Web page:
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The recent news coverage of Chicago Fire Department losing big bucks to unreimbursed refusal of transport calls is not a problem unique to Chicago.  Sure, asthmatics will call for an albuterol treatment when caught without their own medications and some hypoglycemic patients will invariably need an emergency sugar boost.  The sophistication of modern day EMS delivers definitive solutions to many medical problems like these right on the street (in many systems at the BLS level).  Very often, no further care is needed.  Patients know they don't need to go to a hospital.  Many have experience of having been talked into transport only to waste hours sitting in a busy Emergency Department with no benefit whatsoever.  Firefighters know this too.  So why do we persist?


The answer lies in dollars: no transport, no money.  Not only for the fire department, but also no payment to the hospital or the physician(s) who see the patients we needlessly convince to accept transport.  It's time we smarten up.  Our patients aren't stupid; many know precisely what they need to get well and stay that way.  That's why they call us.  EMS needs to stand up and demand reimbursement for the care we provide - with transport or without.  There have been several common sense demonstration projects where insurers have agreed to reimburse EMS for responses without transport.  Every one of these have died.  Why?  In my opinion, it comes down to politics and money.  Physicians (yes, the people who write our treatment and transport protocols) and hospitals (yes, the places that provide medical control) want money.  And money requires patients.  So we keep bringing them in.


You'd think insurers would find appeal in the lower costs of paying EMS to solve problems on the street without transporting patients to another, more expensive level of care.  It sounds like a good idea and indeed, probably serves as impetus for demonstration projects every so often.  But ultimately, insurers need to stay on the good side of hospitals, and EMS represents a very small pimple on the face of total health insurance dollars.  So, while demonstration projects produce cost savings, they ultimately shift money from hospitals and physicians to EMS.  That's where they end.  It's time for EMS to get a spine.  If cities like Chicago are running $50 million dollar a year deficits, partly attributed to EMS no-transports, then why are not our advocacy organizations putting their collective feet down on getting paid for what EMS does?  Partly because EMS lives in a vacuum.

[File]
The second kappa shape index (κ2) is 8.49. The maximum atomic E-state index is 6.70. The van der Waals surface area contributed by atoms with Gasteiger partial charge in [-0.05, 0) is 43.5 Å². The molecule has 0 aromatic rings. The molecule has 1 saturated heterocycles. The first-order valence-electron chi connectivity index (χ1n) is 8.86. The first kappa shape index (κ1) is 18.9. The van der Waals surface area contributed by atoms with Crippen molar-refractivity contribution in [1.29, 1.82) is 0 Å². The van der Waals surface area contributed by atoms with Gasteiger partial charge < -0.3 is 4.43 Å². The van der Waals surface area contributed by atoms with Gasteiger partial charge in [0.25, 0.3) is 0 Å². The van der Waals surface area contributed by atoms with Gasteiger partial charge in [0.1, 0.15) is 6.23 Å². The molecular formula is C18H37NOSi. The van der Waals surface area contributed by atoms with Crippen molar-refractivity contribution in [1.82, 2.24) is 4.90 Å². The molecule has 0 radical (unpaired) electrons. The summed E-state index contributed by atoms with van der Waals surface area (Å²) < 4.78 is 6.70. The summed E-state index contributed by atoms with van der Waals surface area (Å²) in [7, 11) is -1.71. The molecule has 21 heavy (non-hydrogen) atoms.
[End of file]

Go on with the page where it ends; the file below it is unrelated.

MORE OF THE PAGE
The place where decisions about healthcare dollars are made is the Department of Health and Human Services (HHS). But EMS is not sitting at the HHS table and it often seems like they don't even know they should be.  The Department of Transportation is not a healthcare entity.  Neither is the Department of Homeland Security. If EMS ever wants to improve their reimbursement position, they will need to take a seat at the table where the game is played.


Mike McEvoy

EMS Editor

Fire Engineering magazine

Views: 1258


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Comment by Harold C. Cohen on October 28, 2011 at 9:25am

Dr. McEvoy is absolutely correct about the current EMS reimbursement policies of federal and private payor being counterintuitive by providing reimbursement only for taking patients to the most expensive care available. Many look to demonstration projects involved expanded scope of service that show promise, but lose steam because they we have been unable to tie in the payor.

I believe that Dr. McEvoy may have uncovered the direction needed. While I usually support initiating programs such as expanded scope of service from local demonstration to national implementation, perhaps we must put more emphasis on a top down approach?? Timing may be right because a new EMS scope of practice and a  national certification plan being introduced are complementary to a new reimbursement philosophy and plan. New federal representative groups such as FICEMS must begin to reverse the recent so called CMS negotiated rule making process that left EMS with an enhanced plan to fail.

Our new course must also acknowledge and leave behind those examples of self-sabotage. Municipal EMS systems under the mistaken belief that fee for service is a double tax, or the minority of commercial services taking advantage of the reimbursement system must be shown the exit door. It only takes a few ethical breaches, or one significant signn of disunity among EMS professional organizations to allow those wanting to keep EMS outside of the healthcare community.

Dr. McEvoy has inferred that not only is a federal EMS agency needed, but HHS is the most appropriate place. Frankly, I'm not sure where the federal leadership for EMS should be housed. While fighting for control of EMS may be unhealthy, I'm glad to see that federal agencies are fighting for us, instead of seeing EMS as a hot potato that landed in DOT. Perhaps that is our healthy indicator that EMS really does influence healthcare.

Regardless of what delivery model is used or how reimbursement is secured, a few standing principles must apply.

1. Who should be the community EMS provider - the provider(s) who will do what it takes to do it well (regardless of which type of agency).

2. Agreement not to resist the emerging standards of practice, quality management mechanisms, and accreditation of services and educational programs.

3. Demonstrations of how EMS can positively impact healthcare economics for patients and payors.

I know, easy for me to say.

Thanks Mike for stimulating our thoughts.


Harold C. Cohen, Ph.D., FACHE, NREMT-P

Division Chief (Retired)

Baltimore County Fire Department

Catonsville, MD

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